Strolling through campus, you can’t avoid seeing at least one project that the master craftsmen and their student apprentices have had their hands on. Their recent projects, though not quite as dramatic as the Dodd Hall window, include a series of cast-concrete commemorative benches; the FSU Sod Cemetery – 70 bronze plaques set in the ground, commemorating significant Seminole football victories on the road since 1962; and the restoration of old cast-stone pieces for the new Psychology Building.

Another ambitious project was recently completed. Working with artist Melinda Copper, members of the Master Craftsman Program produced bronze busts of the six Nobel laureates who have been members of the FSU faculty. Work on the busts, which were unveiled in October 2008 near the College of Medicine, took more than two years.

The relationship between Florida State and the Master Craftsman Program is mutually beneficial. The university, aware that the ambiance of the campus is a consideration for prospective college students, benefits from having a program of specially skilled artists ready to meet its needs. The Master Craftsman Program is employed by the university and thus generates its own funding. So everybody wins.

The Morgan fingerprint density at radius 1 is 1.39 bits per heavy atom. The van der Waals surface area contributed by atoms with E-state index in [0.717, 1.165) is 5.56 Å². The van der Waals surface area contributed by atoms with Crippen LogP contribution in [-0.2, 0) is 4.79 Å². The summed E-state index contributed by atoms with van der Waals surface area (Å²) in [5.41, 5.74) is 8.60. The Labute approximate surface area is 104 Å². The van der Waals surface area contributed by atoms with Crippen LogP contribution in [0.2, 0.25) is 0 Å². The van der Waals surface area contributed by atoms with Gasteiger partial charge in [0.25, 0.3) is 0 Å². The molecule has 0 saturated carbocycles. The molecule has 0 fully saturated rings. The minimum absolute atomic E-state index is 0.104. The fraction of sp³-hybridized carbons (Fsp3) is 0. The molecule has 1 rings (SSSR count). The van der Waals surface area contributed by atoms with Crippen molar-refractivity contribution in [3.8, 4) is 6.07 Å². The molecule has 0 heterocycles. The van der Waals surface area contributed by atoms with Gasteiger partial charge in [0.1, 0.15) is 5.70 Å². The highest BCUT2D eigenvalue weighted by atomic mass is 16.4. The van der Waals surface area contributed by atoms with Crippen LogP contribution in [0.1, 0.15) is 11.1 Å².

The real winners, though, are the students. To apprentice at the Master Craftsman Studios, students have to be enrolled in classes at FSU. They don’t have to come from a particular major; in fact, the students don’t have to have any experience in art at all. As long as they agree to spend a certain number of hours per week volunteering at the studio, the students are essentially learning life skills on the side for free. During one visit to the studio, a shaggy-haired student was meticulously touching up a plaster mold. When asked, he said his major was international affairs.